Last week, PBS Parents featured a blog titled "Gender Appropriate Toys." It begins promisingly enough with a critique of parents who enforce binary gender norms in their children's toys and activities. The author (Kristen of Supersisters) suggests that boys should be free to engage in nurturing and domestic activities as preparation for becoming well-rounded men. Next, she shifts into a discussion of childhood cross-dressing:
So why are we so concerned about our sons wearing our shoes? If wearing women's shoes as a small child causes any sort of issue when a boy gets older, nearly every man in the world would now be a cross-dresser.
As I read this, I tried not to get too hung up on what "any sort of issue" might cover or what she might mean by "cross-dresser." After all, the article was normalizing childhood cross-dressing. These are ideas that might be new to the readers of PBS Parents. Cut the lady some slack, I told myself.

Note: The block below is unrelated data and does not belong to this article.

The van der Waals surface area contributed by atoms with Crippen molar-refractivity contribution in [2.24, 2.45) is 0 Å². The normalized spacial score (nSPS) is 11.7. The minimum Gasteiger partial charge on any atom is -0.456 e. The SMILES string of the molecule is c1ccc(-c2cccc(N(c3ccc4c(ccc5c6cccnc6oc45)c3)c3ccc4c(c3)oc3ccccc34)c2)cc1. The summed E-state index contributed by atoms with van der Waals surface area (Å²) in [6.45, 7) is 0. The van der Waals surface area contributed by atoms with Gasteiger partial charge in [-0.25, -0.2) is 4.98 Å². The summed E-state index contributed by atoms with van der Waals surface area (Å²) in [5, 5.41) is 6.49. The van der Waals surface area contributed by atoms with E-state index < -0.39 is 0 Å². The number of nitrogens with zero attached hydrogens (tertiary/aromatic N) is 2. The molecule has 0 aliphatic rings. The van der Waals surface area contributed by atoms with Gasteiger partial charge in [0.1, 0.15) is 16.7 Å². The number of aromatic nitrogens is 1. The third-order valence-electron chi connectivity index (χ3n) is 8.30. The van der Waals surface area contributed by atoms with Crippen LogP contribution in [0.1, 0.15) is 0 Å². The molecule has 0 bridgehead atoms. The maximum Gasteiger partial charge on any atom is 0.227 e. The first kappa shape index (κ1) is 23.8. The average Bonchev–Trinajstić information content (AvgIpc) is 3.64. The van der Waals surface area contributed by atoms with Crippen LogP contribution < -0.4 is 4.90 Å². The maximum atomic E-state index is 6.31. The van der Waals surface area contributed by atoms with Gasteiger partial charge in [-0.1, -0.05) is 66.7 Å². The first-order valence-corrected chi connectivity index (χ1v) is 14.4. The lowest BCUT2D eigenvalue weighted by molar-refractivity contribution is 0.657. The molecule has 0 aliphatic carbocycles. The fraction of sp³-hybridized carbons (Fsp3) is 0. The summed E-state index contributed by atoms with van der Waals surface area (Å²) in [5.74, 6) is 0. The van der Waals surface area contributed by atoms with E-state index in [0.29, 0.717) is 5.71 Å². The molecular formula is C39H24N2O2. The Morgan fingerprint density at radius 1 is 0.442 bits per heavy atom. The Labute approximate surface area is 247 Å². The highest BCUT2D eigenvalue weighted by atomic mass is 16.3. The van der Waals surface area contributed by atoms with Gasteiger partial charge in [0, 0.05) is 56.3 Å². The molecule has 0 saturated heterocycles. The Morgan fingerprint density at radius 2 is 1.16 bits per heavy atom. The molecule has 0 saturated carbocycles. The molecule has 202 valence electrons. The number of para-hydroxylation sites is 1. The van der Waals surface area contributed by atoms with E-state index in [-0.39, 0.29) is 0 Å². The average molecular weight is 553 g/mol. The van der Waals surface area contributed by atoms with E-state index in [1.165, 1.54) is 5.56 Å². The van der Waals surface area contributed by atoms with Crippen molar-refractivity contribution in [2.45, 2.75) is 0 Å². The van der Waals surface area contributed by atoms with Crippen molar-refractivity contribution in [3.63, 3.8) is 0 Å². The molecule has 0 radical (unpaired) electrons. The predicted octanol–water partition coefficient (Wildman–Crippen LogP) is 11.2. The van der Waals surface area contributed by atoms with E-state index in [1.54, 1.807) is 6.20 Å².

Then I read the last line of the article.
And let's be honest. It's either stilettos now or stilettos later.
The assumptions embedded in that cautionary closing line are so familiar that the author needn't bother to unpack them. Because raising an adult cross-dresser (or a drag queen or a transsexual or a homo)--those would be self-evidently negative outcomes, right?